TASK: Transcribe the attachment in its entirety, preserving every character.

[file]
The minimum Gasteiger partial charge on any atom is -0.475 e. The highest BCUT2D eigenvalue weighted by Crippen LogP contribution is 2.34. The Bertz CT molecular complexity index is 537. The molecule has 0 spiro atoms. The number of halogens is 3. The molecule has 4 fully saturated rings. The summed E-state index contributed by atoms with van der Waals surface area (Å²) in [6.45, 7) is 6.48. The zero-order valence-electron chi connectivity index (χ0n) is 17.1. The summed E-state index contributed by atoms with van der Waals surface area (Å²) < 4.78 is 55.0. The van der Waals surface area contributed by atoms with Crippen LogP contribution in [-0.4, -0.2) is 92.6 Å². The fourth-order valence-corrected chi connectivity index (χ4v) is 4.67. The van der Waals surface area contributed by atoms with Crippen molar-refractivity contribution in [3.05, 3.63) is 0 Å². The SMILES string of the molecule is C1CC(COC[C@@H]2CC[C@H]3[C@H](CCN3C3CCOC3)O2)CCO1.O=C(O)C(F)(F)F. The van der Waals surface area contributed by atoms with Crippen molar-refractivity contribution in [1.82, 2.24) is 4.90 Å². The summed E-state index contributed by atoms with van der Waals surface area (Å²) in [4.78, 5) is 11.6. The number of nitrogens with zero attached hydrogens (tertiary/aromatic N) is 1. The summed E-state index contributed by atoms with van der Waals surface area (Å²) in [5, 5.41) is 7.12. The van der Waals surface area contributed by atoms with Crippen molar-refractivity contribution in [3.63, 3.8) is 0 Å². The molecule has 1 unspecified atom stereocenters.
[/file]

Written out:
The minimum Gasteiger partial charge on any atom is -0.475 e. The highest BCUT2D eigenvalue weighted by Crippen LogP contribution is 2.34. The Bertz CT molecular complexity index is 537. The molecule has 0 spiro atoms. The number of halogens is 3. The molecule has 4 fully saturated rings. The summed E-state index contributed by atoms with van der Waals surface area (Å²) in [6.45, 7) is 6.48. The zero-order valence-electron chi connectivity index (χ0n) is 17.1. The summed E-state index contributed by atoms with van der Waals surface area (Å²) < 4.78 is 55.0. The van der Waals surface area contributed by atoms with Crippen LogP contribution in [-0.4, -0.2) is 92.6 Å². The fourth-order valence-corrected chi connectivity index (χ4v) is 4.67. The van der Waals surface area contributed by atoms with Crippen molar-refractivity contribution in [3.05, 3.63) is 0 Å². The SMILES string of the molecule is C1CC(COC[C@@H]2CC[C@H]3[C@H](CCN3C3CCOC3)O2)CCO1.O=C(O)C(F)(F)F. The van der Waals surface area contributed by atoms with Crippen molar-refractivity contribution in [1.82, 2.24) is 4.90 Å². The summed E-state index contributed by atoms with van der Waals surface area (Å²) in [4.78, 5) is 11.6. The number of nitrogens with zero attached hydrogens (tertiary/aromatic N) is 1. The summed E-state index contributed by atoms with van der Waals surface area (Å²) in [5, 5.41) is 7.12. The van der Waals surface area contributed by atoms with Crippen molar-refractivity contribution in [3.63, 3.8) is 0 Å². The molecule has 1 unspecified atom stereocenters.